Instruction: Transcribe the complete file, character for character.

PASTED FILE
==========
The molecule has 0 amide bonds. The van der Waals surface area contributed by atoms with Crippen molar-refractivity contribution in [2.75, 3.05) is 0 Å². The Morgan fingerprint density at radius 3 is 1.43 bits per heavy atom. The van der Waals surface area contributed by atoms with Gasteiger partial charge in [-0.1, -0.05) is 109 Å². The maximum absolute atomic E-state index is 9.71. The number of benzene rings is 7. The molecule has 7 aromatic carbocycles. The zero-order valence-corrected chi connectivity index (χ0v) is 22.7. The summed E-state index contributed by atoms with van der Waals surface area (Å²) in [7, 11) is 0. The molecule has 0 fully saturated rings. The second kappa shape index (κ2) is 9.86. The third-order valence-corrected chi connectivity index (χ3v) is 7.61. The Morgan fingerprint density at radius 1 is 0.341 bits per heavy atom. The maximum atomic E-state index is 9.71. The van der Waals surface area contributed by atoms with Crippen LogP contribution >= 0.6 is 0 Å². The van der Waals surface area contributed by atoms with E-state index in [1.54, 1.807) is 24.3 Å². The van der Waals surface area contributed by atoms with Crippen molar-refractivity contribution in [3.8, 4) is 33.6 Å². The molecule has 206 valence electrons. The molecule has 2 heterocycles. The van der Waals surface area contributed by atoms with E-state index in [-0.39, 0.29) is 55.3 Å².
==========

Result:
The molecule has 0 amide bonds. The van der Waals surface area contributed by atoms with Crippen molar-refractivity contribution in [2.75, 3.05) is 0 Å². The Morgan fingerprint density at radius 3 is 1.43 bits per heavy atom. The van der Waals surface area contributed by atoms with Gasteiger partial charge in [-0.1, -0.05) is 109 Å². The maximum absolute atomic E-state index is 9.71. The number of benzene rings is 7. The molecule has 7 aromatic carbocycles. The zero-order valence-corrected chi connectivity index (χ0v) is 22.7. The summed E-state index contributed by atoms with van der Waals surface area (Å²) in [7, 11) is 0. The molecule has 0 fully saturated rings. The second kappa shape index (κ2) is 9.86. The third-order valence-corrected chi connectivity index (χ3v) is 7.61. The Morgan fingerprint density at radius 1 is 0.341 bits per heavy atom. The maximum atomic E-state index is 9.71. The van der Waals surface area contributed by atoms with Crippen LogP contribution >= 0.6 is 0 Å². The van der Waals surface area contributed by atoms with E-state index in [1.54, 1.807) is 24.3 Å². The van der Waals surface area contributed by atoms with Crippen molar-refractivity contribution in [3.8, 4) is 33.6 Å². The molecule has 206 valence electrons. The molecule has 2 heterocycles. The van der Waals surface area contributed by atoms with E-state index in [-0.39, 0.29) is 55.3 Å².